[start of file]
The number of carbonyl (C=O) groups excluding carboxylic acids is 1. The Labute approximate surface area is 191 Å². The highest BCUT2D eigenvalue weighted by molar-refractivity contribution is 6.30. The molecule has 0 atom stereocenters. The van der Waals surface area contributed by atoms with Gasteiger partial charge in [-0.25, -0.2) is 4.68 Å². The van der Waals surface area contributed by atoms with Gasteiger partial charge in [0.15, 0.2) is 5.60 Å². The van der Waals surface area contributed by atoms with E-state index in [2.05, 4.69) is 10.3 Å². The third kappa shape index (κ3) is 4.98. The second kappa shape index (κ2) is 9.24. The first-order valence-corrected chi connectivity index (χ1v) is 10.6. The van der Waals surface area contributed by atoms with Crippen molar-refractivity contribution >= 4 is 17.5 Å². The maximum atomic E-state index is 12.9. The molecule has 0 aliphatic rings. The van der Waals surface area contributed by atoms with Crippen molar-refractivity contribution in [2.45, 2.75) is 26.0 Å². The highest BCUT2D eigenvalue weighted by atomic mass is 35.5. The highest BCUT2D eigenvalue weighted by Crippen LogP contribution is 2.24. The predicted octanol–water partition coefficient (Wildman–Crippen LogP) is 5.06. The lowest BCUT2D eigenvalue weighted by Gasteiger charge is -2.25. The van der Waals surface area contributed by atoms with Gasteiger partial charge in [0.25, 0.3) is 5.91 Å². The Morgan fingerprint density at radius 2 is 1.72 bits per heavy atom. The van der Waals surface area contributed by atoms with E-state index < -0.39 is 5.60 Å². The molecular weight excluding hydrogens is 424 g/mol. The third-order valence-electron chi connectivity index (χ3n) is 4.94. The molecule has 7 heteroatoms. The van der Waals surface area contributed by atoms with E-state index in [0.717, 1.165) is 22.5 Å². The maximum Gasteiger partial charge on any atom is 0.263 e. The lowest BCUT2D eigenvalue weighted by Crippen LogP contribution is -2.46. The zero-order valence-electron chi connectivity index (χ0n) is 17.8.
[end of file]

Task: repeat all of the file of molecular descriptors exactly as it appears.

The number of carbonyl (C=O) groups excluding carboxylic acids is 1. The Labute approximate surface area is 191 Å². The highest BCUT2D eigenvalue weighted by molar-refractivity contribution is 6.30. The molecule has 0 atom stereocenters. The van der Waals surface area contributed by atoms with Gasteiger partial charge in [-0.25, -0.2) is 4.68 Å². The van der Waals surface area contributed by atoms with Gasteiger partial charge in [0.15, 0.2) is 5.60 Å². The van der Waals surface area contributed by atoms with E-state index in [2.05, 4.69) is 10.3 Å². The third kappa shape index (κ3) is 4.98. The second kappa shape index (κ2) is 9.24. The first-order valence-corrected chi connectivity index (χ1v) is 10.6. The van der Waals surface area contributed by atoms with Crippen molar-refractivity contribution >= 4 is 17.5 Å². The maximum atomic E-state index is 12.9. The molecule has 0 aliphatic rings. The van der Waals surface area contributed by atoms with Crippen molar-refractivity contribution in [2.45, 2.75) is 26.0 Å². The highest BCUT2D eigenvalue weighted by atomic mass is 35.5. The highest BCUT2D eigenvalue weighted by Crippen LogP contribution is 2.24. The predicted octanol–water partition coefficient (Wildman–Crippen LogP) is 5.06. The lowest BCUT2D eigenvalue weighted by Gasteiger charge is -2.25. The van der Waals surface area contributed by atoms with Gasteiger partial charge in [0.25, 0.3) is 5.91 Å². The Morgan fingerprint density at radius 2 is 1.72 bits per heavy atom. The van der Waals surface area contributed by atoms with E-state index < -0.39 is 5.60 Å². The molecular weight excluding hydrogens is 424 g/mol. The third-order valence-electron chi connectivity index (χ3n) is 4.94. The molecule has 7 heteroatoms. The van der Waals surface area contributed by atoms with E-state index in [0.717, 1.165) is 22.5 Å². The maximum Gasteiger partial charge on any atom is 0.263 e. The lowest BCUT2D eigenvalue weighted by Crippen LogP contribution is -2.46. The zero-order valence-electron chi connectivity index (χ0n) is 17.8.